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Mathematical structure

## Summary

In mathematics, a structure is a set provided with some additional features on the set (e.g. an operation, relation, metric, or topology). Often, the additional features are attached or related to the set, so as to provide it with some additional meaning or significance.

A partial list of possible structures are measures, algebraic structures (groups, fields, etc.), topologies, metric structures (geometries), orders, graphs, events, equivalence relations, differential structures, and categories.

Sometimes, a set is endowed with more than one feature simultaneously, which allows mathematicians to study the interaction between the different structures more richly. For example, an ordering imposes a rigid form, shape, or topology on the set, and if a set has both a topology feature and a group feature, such that these two features are related in a certain way, then the structure becomes a topological group.[1]

Mappings between sets which preserve structures (i.e., structures in the domain are mapped to equivalent structures in the codomain) are of special interest in many fields of mathematics. Examples are homomorphisms, which preserve algebraic structures; homeomorphisms, which preserve topological structures;[2] and diffeomorphisms, which preserve differential structures.

## History

In 1939, the French group with the pseudonym Nicolas Bourbaki saw structures as the root of mathematics. They first mentioned them in their "Fascicule" of Theory of Sets and expanded it into Chapter IV of the 1957 edition.[3] They identified three mother structures: algebraic, topological, and order.[3][4]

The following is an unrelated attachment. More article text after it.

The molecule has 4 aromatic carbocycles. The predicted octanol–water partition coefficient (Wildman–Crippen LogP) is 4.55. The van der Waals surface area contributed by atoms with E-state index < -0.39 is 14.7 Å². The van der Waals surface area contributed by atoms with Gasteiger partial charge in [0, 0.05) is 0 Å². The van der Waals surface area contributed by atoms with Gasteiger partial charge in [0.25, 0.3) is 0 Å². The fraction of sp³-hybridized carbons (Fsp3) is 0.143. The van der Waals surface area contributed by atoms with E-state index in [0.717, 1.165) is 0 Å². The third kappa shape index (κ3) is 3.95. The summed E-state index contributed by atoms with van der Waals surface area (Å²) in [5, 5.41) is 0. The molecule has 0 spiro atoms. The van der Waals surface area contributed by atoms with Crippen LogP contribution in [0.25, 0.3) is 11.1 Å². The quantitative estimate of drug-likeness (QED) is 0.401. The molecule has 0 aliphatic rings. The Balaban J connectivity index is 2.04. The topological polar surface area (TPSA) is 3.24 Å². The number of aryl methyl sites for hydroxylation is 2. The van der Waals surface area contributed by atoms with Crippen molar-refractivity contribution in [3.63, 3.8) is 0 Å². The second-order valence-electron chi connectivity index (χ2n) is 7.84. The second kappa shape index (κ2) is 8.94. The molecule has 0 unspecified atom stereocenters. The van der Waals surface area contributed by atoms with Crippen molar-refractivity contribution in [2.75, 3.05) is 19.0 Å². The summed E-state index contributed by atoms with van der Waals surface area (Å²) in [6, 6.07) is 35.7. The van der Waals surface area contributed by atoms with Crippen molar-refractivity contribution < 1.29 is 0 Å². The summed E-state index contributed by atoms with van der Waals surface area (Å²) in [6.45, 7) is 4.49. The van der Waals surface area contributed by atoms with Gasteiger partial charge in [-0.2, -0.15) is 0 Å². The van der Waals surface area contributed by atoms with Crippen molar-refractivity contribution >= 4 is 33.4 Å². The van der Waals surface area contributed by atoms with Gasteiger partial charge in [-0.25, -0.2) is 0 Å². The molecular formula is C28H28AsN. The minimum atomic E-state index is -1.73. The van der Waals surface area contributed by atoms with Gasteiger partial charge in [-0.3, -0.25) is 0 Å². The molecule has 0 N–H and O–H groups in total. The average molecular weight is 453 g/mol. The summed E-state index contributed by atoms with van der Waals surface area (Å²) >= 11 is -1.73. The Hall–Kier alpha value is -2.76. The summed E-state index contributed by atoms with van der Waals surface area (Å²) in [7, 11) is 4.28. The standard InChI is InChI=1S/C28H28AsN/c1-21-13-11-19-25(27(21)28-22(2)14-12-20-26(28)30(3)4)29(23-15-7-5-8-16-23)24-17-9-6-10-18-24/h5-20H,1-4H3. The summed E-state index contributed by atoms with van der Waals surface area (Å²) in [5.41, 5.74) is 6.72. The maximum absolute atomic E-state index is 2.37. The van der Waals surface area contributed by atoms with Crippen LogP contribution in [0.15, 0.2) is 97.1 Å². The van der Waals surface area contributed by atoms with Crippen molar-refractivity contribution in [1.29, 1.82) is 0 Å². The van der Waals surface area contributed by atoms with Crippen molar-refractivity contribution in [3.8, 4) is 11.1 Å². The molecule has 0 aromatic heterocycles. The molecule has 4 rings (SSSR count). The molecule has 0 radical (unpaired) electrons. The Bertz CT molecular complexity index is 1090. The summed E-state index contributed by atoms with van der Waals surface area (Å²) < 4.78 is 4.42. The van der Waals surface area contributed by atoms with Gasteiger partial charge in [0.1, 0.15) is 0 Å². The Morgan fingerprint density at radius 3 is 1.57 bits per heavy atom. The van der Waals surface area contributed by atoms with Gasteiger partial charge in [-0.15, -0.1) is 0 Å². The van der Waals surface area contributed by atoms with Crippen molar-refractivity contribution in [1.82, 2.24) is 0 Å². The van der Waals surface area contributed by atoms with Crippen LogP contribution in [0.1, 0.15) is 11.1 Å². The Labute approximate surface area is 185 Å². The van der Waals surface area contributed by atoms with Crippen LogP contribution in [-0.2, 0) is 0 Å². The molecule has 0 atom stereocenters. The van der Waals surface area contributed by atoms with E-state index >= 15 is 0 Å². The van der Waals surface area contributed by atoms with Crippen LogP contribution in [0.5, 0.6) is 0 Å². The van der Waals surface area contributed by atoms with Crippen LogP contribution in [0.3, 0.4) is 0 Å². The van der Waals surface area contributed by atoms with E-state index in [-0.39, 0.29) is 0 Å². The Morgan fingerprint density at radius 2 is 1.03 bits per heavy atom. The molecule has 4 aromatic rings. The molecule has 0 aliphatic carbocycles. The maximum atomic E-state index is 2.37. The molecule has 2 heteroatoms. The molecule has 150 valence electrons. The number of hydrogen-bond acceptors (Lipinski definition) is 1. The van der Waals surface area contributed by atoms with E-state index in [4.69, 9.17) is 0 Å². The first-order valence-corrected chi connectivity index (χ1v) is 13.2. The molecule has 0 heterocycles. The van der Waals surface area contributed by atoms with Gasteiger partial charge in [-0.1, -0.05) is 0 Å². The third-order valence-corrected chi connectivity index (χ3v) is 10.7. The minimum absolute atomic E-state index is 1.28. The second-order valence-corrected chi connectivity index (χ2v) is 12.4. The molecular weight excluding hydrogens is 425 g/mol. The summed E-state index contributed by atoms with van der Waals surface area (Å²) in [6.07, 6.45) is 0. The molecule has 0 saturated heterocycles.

## Example: the real numbers

The set of real numbers has several standard structures:

• An order: each number is either less than or greater than any other number.
• Algebraic structure: there are operations of addition and multiplication, the first of which makes it into a group and the pair of which together make it into a field.
• A measure: intervals of the real line have a specific length, which can be extended to the Lebesgue measure on many of its subsets.
• A metric: there is a notion of distance between points.
• A geometry: it is equipped with a metric and is flat.
• A topology: there is a notion of open sets.

There are interfaces among these:

• Its order and, independently, its metric structure induce its topology.
• Its order and algebraic structure make it into an ordered field.
• Its algebraic structure and topology make it into a Lie group, a type of topological group.

## References

1. ^ Saunders, Mac Lane (1996). "Structure in Mathematics" (PDF). Philosoph1A Mathemat1Ca. 4 (3): 176.
2. ^ Christiansen, Jacob Stordal (2015). "Mathematical structures" (PDF). maths.lth.se. Retrieved 2019-12-09.
3. ^ a b Corry, Leo (September 1992). "Nicolas Bourbaki and the concept of mathematical structure". Synthese. 92 (3): 315–348. doi:10.1007/bf00414286. JSTOR 20117057. S2CID 16981077.
4. ^ Wells, Richard B. (2010). Biological signal processing and computational neuroscience (PDF). pp. 296–335. Retrieved 7 April 2016.

• Foldes, Stephan (1994). Fundamental Structures of Algebra and Discrete Mathematics. Hoboken: John Wiley & Sons. ISBN 9781118031438.
• Hegedus, Stephen John; Moreno-Armella, Luis (2011). "The emergence of mathematical structures". Educational Studies in Mathematics. 77 (2): 369–388. doi:10.1007/s10649-010-9297-7. S2CID 119981368.
• Kolman, Bernard; Busby, Robert C.; Ross, Sharon Cutler (2000). Discrete mathematical structures (4th ed.). Upper Saddle River, NJ: Prentice Hall. ISBN 978-0-13-083143-9.
• Malik, D.S.; Sen, M.K. (2004). Discrete mathematical structures : theory and applications. Australia: Thomson/Course Technology. ISBN 978-0-619-21558-3.
• Pudlák, Pavel (2013). "Mathematical structures". Logical foundations of mathematics and computational complexity a gentle introduction. Cham: Springer. pp. 2–24. ISBN 9783319001197.
• Senechal, M. (21 May 1993). "Mathematical Structures". Science. 260 (5111): 1170–1173. doi:10.1126/science.260.5111.1170. PMID 17806355.